The NAR Settlement: A Tectonic Shift in Real Estate Commissions

March 16, 2024

NAR settles for $418M in lawsuits over real estate agent commissions, highlighting industry practices that disadvantage buyers.

The National Association of Realtors (NAR) recently reached a substantial legal settlement, agreeing to pay $418 million over a series of lawsuits related to real estate agent commission practices. This settlement marks a significant change in how real estate agents are compensated and has various implications for the industry.

Settlement Overview

The lawsuits claimed that homeowners were forced to pay artificially inflated agent commissions when selling their homes due to NAR's rules governing how commissions were structured and disclosed. As part of the settlement, NAR has agreed to pay $418 million and implement several rule changes:

  1. Agents who list properties on a Multiple Listing Service (MLS) can no longer use the MLS to offer to pay a commission to agents representing potential homebuyers.
  2. A new rule requires agents or other participants working with a homebuyer to enter into a written agreement detailing the charges for their services.

The settlement class includes all persons and entities within the United States that listed properties on one of NAR's Multiple Listing Services, purchased properties listed on a MLS, or paid a broker commission since April 29, 2015. The settlement provisions, which eliminate the previous NAR rule about listing agent offers of compensation and encourage more open negotiations between agents and clients, will apply in all 50 states.

This broad applicability means the transformative impacts of this settlement in terms of increasing transparency around commissions and potentially lowering real estate costs will be felt by industry participants nationwide. However, the largest brokerages by volume like Compass and Redfin are excluded from the settlement terms. But overall, this agreement drastically changes industry practices across the entire country.

Implications of the Settlement

The recent settlement has far-reaching implications for the real estate industry, particularly for homebuyers, sellers, and real estate agents, who may face significant changes in the way they navigate the housing market and conduct business.

Impact on Homebuyers and Sellers

The NAR settlement has the potential to reduce costs for both buyers and sellers by allowing for greater flexibility in commission negotiations. Sellers, in particular, could benefit from not being obligated to pay the buyer's agent commission, potentially saving billions of dollars annually. This could lead to lower home prices for buyers, as sellers may pass on the savings to attract buyers in a competitive market.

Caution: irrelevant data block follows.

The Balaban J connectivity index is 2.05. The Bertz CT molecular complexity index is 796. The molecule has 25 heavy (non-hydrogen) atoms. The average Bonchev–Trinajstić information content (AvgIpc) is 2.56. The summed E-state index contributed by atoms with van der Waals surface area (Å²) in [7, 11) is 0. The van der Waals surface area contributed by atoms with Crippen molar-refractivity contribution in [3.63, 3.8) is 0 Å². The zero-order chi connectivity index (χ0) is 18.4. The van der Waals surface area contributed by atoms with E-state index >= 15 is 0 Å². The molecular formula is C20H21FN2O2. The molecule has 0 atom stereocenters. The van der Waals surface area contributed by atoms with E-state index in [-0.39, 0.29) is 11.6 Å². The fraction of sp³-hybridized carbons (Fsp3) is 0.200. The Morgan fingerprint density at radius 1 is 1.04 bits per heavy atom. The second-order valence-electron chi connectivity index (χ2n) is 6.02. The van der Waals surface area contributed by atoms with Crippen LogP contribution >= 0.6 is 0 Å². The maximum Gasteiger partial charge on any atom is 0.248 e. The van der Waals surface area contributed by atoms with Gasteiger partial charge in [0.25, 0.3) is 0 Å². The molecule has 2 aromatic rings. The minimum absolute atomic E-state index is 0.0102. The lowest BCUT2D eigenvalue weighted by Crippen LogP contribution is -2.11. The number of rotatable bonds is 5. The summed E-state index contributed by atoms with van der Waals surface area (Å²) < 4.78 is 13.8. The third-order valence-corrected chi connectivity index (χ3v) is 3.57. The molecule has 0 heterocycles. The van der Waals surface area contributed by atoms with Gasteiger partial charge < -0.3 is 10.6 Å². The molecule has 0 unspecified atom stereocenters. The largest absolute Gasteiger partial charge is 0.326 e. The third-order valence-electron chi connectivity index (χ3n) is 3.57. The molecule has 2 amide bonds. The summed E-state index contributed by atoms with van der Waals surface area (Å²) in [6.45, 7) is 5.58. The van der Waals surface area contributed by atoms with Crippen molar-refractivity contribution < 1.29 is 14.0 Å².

However, buyers may be at a significant disadvantage in the housing market without the guidance of a buyer's agent. Representing themselves may lead to costly mistakes due to a lack of expertise in identifying property defects and navigating the complexities of the transaction process. Buyers may also have difficulty finding homes that meet their needs, as they may not have access to the same MLS data and resources as agents.

Impact on Real Estate Agents

With the changes, agents may need to negotiate their commissions directly with their clients rather than relying on standard rates. This could result in lower average commission rates and affect agent earnings. Agents are the true victims of NAR's settlement, as they are required to maintain their licenses and pay associated fees, but they may not be allowed to access specific functions for engaging in real estate activities, such as showings, accessing MLS data, and writing contracts. This limitation can significantly hinder an agent's ability to serve their clients effectively and earn a living in the industry.

Additionally, agents themselves stand to suffer from changes like the elimination of commission offers through MLSs. While portrayed as an industry monopoly, individual agents have little control but now face impacts like:

  • Less reliable compensation models
  • Restricted MLS access critical for tasks like showings
  • Inability to write contracts or complete key tasks
  • Ongoing licensing/fee requirements without full functionality